Last January, Pope Francis signed the decree that allows for Takayama (Justo) Ukon’s beatification
In August 2013 the Japanese Bishops presented to the Vatican Congregation for the Causes of Saints a 400-page report including all the needed documents for the beatification of Takayama Ukon, a sixteenth-century Japanese daimyo (that is, a feudal lord) who chose to lose his privileges and property before giving up the Catholic faith he had embraced when he was 12 years old. In January of this year, Pope Francis signed the decree approving their request.
Takayama Ukon (or, if you prefer, Dom Justo Takayama, the name he assumed when baptized) was born to be the heir and lord of Castle Sawa, in the Japanese province of Yamato. His father, Lord Tomoteru, was a man of a deep religious mind, and had invited a Jesuit, Father Gaspare Di Lella, to his castle to debate the virtues of Buddhism and Christianity. It was 1564, fifteen years after the first Portuguese ships arrived in Japan and, with them, some Jesuits from St. Francis Xavier’s missions. Impressed by the Jesuit’s preaching, Lord Tomoteru and his family converted to Catholicism.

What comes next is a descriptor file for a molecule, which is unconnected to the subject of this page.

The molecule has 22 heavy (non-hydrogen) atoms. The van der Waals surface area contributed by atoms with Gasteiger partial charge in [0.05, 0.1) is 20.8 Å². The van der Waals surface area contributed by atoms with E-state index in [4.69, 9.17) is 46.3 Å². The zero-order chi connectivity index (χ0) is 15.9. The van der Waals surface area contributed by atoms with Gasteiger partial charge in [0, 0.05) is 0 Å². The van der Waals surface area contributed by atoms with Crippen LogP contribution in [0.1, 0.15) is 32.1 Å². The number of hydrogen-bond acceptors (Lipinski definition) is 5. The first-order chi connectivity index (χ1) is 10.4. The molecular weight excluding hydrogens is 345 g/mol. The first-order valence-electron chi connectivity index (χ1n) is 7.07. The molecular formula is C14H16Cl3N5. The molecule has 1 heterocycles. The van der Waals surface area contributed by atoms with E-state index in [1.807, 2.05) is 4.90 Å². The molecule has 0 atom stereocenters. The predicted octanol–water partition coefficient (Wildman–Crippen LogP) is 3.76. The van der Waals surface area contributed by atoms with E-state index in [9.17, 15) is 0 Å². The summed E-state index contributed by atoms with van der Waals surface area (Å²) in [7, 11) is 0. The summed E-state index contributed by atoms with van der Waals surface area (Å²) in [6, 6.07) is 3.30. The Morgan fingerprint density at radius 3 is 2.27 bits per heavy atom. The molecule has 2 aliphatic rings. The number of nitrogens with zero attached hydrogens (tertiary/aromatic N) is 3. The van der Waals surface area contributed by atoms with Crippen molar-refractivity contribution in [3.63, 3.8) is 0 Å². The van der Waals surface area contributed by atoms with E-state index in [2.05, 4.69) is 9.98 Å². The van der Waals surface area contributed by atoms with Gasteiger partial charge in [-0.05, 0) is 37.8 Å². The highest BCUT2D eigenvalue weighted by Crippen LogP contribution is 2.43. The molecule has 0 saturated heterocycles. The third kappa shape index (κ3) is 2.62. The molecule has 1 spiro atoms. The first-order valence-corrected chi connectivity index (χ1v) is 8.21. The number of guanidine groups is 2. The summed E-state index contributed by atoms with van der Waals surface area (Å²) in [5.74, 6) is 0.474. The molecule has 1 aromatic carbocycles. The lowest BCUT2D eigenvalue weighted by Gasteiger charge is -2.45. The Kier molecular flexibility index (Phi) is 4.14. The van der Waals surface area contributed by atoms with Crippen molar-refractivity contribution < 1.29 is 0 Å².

Justo and his father, who was baptized as Darío, fought serving Lord Nobunaga, who granted them permission to be Kirishitan Daimyo, that is, Christian feudal lords, with the right to practice and spread their faith if they wanted to do so. Many of Justo’s fellow samurai and serfs converted to Christianity.
However, Nobunaga’s successor, Totoyomi Hideyoshi, the great unifier of Japan, prohibited Christianity and exiled the missionaries. Many Kirishitan Daimyo obeyed Nobunaga’s orders and apostatized, but Takayama abandoned his title, land and possessions instead. With 300 other Japanese Christians Takayama was exiled on November 8, 1614, to the Philippines, where he died a few days later after being warmly received by the Spanish Jesuits.